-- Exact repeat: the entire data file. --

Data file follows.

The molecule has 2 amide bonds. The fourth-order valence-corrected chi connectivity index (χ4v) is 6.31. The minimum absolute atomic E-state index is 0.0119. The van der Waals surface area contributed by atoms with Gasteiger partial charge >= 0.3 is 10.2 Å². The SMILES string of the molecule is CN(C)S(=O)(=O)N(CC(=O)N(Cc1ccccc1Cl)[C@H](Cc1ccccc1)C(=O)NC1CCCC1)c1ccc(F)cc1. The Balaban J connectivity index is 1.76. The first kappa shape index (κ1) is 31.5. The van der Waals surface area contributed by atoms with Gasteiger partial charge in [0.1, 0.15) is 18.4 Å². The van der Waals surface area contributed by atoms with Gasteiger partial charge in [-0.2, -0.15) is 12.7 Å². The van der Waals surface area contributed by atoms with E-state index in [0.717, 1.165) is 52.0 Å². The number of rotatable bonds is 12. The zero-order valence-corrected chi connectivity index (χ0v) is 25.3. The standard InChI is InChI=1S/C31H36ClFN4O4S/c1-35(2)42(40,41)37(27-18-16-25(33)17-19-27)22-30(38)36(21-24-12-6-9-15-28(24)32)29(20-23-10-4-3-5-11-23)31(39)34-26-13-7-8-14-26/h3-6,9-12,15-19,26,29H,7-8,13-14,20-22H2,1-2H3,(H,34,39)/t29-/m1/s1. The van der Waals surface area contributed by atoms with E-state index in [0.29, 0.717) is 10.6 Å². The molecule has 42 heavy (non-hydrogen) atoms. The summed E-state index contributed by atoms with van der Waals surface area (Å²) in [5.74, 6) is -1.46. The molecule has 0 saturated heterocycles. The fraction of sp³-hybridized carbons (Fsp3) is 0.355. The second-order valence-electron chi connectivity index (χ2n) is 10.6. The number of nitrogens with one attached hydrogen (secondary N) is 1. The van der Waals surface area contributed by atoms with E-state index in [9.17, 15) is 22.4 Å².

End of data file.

The molecule has 2 amide bonds. The fourth-order valence-corrected chi connectivity index (χ4v) is 6.31. The minimum absolute atomic E-state index is 0.0119. The van der Waals surface area contributed by atoms with Gasteiger partial charge >= 0.3 is 10.2 Å². The SMILES string of the molecule is CN(C)S(=O)(=O)N(CC(=O)N(Cc1ccccc1Cl)[C@H](Cc1ccccc1)C(=O)NC1CCCC1)c1ccc(F)cc1. The Balaban J connectivity index is 1.76. The first kappa shape index (κ1) is 31.5. The van der Waals surface area contributed by atoms with Gasteiger partial charge in [0.1, 0.15) is 18.4 Å². The van der Waals surface area contributed by atoms with Gasteiger partial charge in [-0.2, -0.15) is 12.7 Å². The van der Waals surface area contributed by atoms with E-state index in [0.717, 1.165) is 52.0 Å². The number of rotatable bonds is 12. The zero-order valence-corrected chi connectivity index (χ0v) is 25.3. The standard InChI is InChI=1S/C31H36ClFN4O4S/c1-35(2)42(40,41)37(27-18-16-25(33)17-19-27)22-30(38)36(21-24-12-6-9-15-28(24)32)29(20-23-10-4-3-5-11-23)31(39)34-26-13-7-8-14-26/h3-6,9-12,15-19,26,29H,7-8,13-14,20-22H2,1-2H3,(H,34,39)/t29-/m1/s1. The van der Waals surface area contributed by atoms with E-state index in [0.29, 0.717) is 10.6 Å². The molecule has 42 heavy (non-hydrogen) atoms. The summed E-state index contributed by atoms with van der Waals surface area (Å²) in [5.74, 6) is -1.46. The molecule has 0 saturated heterocycles. The fraction of sp³-hybridized carbons (Fsp3) is 0.355. The second-order valence-electron chi connectivity index (χ2n) is 10.6. The number of nitrogens with one attached hydrogen (secondary N) is 1. The van der Waals surface area contributed by atoms with E-state index in [9.17, 15) is 22.4 Å².